5 Reformer Exercises For Beginners

5 Reformer Exercises For Beginners

New to reformer pilates and not sure where to start? These 5 reformer exercises are here to help. Get ready to activate your core, strengthen your glutes and learn the basics to start your reformer journey.

Before we get into the workout make sure you familiarise yourself with all the parts of the reformer. Each reformer is fitted with various resistant springs allowing you to customise your workout and change the difficulty of each movement. We recommend easing into each exercise and adjusting the resistance depending on how you’re feeling.

Let the workout begin….

  1. The hundred - Targets: abs

Lie down on your back, holding the arm strap in both hands and bringing knees into your chest. Reach your arms up to the sky. Curl your head and shoulders up, while pressing both arms straight towards the carriage, and reaching both legs straight and together at a high diagonal. Pump the arms as you inhale for five pumps and exhale for five pumps. Repeat nine more times, then rest.

The Hundred Demo

  1. The Reformer Footwork - Targets: Adductors, glutes, quads, hamstrings, calves and abs

Lie down on the reformer and put your toes to the footbar. Lift your heels and open your knees slightly. Place your hands by your side, palms flat on the bed and make sure your shoulders are resting against the shoulder blocks. Press the platform and straighten your knees to push your body up. Hold this position for 1-3 seconds. Push your feet against the foot bar, bend your knees and slowly make your way back to the starting position. Do 15 reps of this exercise and have a break. Repeat 3 times.

Footwork Demo

  1. Pelvic lift - Targets: Legs and glutes

Lie on your back, with your head resting on the head rest and place the arches of both feet onto the outside edges of the footbar. Curl your pelvis off the carriage (about 5cm). Press the carriage out, keeping your pelvis lifted off the carriage in the same position as you started. To bring the carriage back, bend both knees and keep your pelvis curled under the lifted position. Repeat this exercise 10 times. Once you’ve finished, bring the carriage all the way in and lower your pelvis to the carriage.

Pelvic Lift Demo

  1. Knee stretch - Targets: Abs

Facing the footbar, kneel on the carriage. Place both hands on the footbar (shoulder width apart) and place both feet against the shoulder rests with toes curled under. Hips will hover off of the calves as you find a round C-shaped spine from the top of the neck to the tailbone curling down. Press your hands down into the footbar to avoid a collapse in the shoulders and upper back. Make sure your core is activated. Without moving through the shoulder joint or the upper body, inhale as you press the carriage back (using the glutes and the abdominals) just as far as the knees are under the hips. The back will maintain the C-curve through this movement. Exhale to use the abdominals to return to the start position. Do 8 reps of this exercise and have a break. Repeat 3 times.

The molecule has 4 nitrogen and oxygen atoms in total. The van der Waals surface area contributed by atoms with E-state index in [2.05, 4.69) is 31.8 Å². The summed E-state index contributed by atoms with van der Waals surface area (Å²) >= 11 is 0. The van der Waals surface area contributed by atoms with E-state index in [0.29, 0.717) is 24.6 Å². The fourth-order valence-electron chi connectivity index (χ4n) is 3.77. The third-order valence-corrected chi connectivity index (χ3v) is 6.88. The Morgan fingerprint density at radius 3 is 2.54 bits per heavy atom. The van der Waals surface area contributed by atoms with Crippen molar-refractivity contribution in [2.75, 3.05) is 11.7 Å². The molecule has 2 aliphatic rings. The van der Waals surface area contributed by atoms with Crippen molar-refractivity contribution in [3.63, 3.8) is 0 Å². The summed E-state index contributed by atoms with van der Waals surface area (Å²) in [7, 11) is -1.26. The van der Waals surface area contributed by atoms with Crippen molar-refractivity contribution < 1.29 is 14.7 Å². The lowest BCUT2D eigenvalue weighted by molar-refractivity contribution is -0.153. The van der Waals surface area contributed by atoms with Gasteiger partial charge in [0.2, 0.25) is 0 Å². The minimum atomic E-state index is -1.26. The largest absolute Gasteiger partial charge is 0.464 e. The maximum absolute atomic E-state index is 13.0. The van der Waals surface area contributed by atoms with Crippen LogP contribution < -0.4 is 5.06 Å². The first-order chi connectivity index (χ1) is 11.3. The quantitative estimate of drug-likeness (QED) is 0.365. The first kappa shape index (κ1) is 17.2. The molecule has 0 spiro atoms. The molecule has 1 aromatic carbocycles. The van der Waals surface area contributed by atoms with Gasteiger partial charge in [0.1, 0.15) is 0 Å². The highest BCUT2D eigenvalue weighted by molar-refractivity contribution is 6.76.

Knee Stretch Demo

  1. Frog - Targets: abs, inner thighs, and the backs of the legs

Lie on your back, holding the arm strap handles in both hands and placing both feet on the footbar. Press through the feet to extend the carriage. Place the right foot into the right arm strap. Then place the left foot into the left strap. Place both arms firming straight into the carriage and bring legs into frog position (thigh bones perpendicular to the body in a tabletop position, externally rotating the thigh bones and bringing the knees a little wider than hips distance apart, glueing the heels together with toes apart).

Press both legs out to straight, keeping the heels glued together, with the thigh bones wrapping in external rotation, and the pelvis anchored into the carriage. Keeping the spine long and the pelvis stable, bend both knees with the heels together, returning to start position. Do 8 reps of this exercise and have a break. Repeat 3 times.

Frog Demo

This blog should be considered as general advice only. For personalised exercise advice, please refer to a professional who understands your medical history and mobility capabilities.